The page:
Top court ruling 'inevitable': judge

Double-killer as minor will face gallows

by Minoru Matsutani

Staff Writer

The Supreme Court upheld the death penalty Monday for a man convicted of strangling and then raping a young mother and murdering her 11-month-old daughter in 1999 in Yamaguchi Prefecture when he was 18.

The high-profile trial has sparked a lengthy legal debate over whether someone who committed such extremely cruel acts as a minor should be sent to the gallows. Initial lower court trials resulted in life imprison ment.

The top court’s 1st Petty Bench, presided over by Justice Seishi Kanetsuki, branded the crime “very evil” and said hanging is “inevitable,” as there was no room for leniency even though the defendant, Takayuki Otsuki, was a minor when he committed the crimes.

Otsuki, 30, was convicted of murdering and raping Yayoi Motomura, 23, and killing her baby daughter, Yuka, in Hikari, Yamaguchi Prefecture, on April 14, 1999.

Otsuki, who lived nearby, broke into the apartment of Hiroshi Motomura while he was away and strangled Motomura’s wife and raped her, the Hiroshima High Court said, adding that he entered the dwelling intent on committing rape.

Otsuki was 18 years and one month old at the time of the crimes, thus his name was withheld because he was a minor. But with Monday’s top court ruling, it has been made public.

The Juvenile Law stipulates that someone younger than 18 must not be sentenced to death, but with 20 being the age of majority, the way sentences are meted out to 18- and 19-year-old offenders tends to be controversial.

Motomura’s husband, 35, has been urging capital punishment and has effectively been a public figure calling for a rethink of how the judicial system handles juvenile offenders.

“The death sentence was what I had demanded and therefore is satisfactory. But I don’t feel glad. I just solemnly accept the outcome,” the husband told reporters Monday.

“I believe judges weighed whether the defendant showed remorse or had the potential to be rehabilitated much more than merely considering that he was 18,” Motomura said, adding he is not sure if age should be where the line is drawn between those sentenced to hang and those who are spared.

Otsuki’s trial started before the Yamaguchi District Court, which sentenced him to life. The Hiroshima High Court upheld that sentence, but the Supreme Court in 2006 ordered a high court retrial, saying, “It cannot be said that the age at the time of the criminal act can be a deciding factor to avoid the death sentence.”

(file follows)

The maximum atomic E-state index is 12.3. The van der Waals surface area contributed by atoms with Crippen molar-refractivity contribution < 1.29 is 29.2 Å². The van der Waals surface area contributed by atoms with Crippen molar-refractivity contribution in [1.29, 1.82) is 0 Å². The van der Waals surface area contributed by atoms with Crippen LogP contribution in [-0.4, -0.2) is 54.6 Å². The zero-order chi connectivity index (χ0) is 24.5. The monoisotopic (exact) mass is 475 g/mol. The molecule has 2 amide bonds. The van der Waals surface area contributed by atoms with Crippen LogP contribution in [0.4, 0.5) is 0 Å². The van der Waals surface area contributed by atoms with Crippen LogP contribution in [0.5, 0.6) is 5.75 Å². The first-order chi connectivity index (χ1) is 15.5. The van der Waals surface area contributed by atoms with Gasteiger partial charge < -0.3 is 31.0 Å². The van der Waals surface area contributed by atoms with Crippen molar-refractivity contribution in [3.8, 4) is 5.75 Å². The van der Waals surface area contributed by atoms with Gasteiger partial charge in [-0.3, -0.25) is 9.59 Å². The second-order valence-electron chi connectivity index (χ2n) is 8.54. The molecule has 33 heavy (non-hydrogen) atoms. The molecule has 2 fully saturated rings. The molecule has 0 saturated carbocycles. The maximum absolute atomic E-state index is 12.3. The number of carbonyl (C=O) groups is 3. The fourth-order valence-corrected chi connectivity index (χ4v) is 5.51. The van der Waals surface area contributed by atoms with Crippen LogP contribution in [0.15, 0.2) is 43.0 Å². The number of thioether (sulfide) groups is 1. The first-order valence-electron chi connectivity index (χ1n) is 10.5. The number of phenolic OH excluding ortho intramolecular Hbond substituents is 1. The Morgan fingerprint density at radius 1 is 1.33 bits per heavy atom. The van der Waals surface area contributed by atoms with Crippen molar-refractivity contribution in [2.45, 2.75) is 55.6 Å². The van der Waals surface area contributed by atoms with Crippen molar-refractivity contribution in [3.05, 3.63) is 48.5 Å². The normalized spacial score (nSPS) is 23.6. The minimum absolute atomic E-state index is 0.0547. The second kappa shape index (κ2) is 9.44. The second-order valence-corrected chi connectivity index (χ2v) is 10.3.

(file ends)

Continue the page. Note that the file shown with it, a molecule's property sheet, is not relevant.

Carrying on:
In April 2008, the high court reversed itself and sentenced Otsuki to death, arguing at the time: “There is no reason to avoid capital punishment.” Otsuki’s counsel then appealed.

The Monday ruling will be finalized in 10 days unless Otsuki’s attorneys file an appeal, which the top court can either reject or replace with a different ruling.

Other than Otsuki, five other people who were 18 or 19 when they committed murder have been sentenced to death, and one of them was hanged in 1997. The others are currently in prison.

Each of the five were convicted of killing more than two people.

Courts tend to equate the cruelty of the crimes with the number of victims. Thus Otsuki is the first one who was younger than 20 when he committed his crimes to get the death sentence for killing two people.

After the ruling, defense attorneys said the court made the wrong decision. “It is extremely unjust,” they said in a statement.

The attorneys argued that Otsuki, who was abused as a child, tried to hug Yayoi Motomura, as he regarded her as a mother figure, but then he fatally overpowered her with his right hand, panicked and killed the baby. They said he had no intention to rape or kill.

Amnesty International official Teruo Hayashi said the group opposes the death sentence no matter what the age of the criminal is. “We understand the cruelty of the act and the feeling of next of kin. But we oppose the death sentence because it is against people’s right to live,” he said.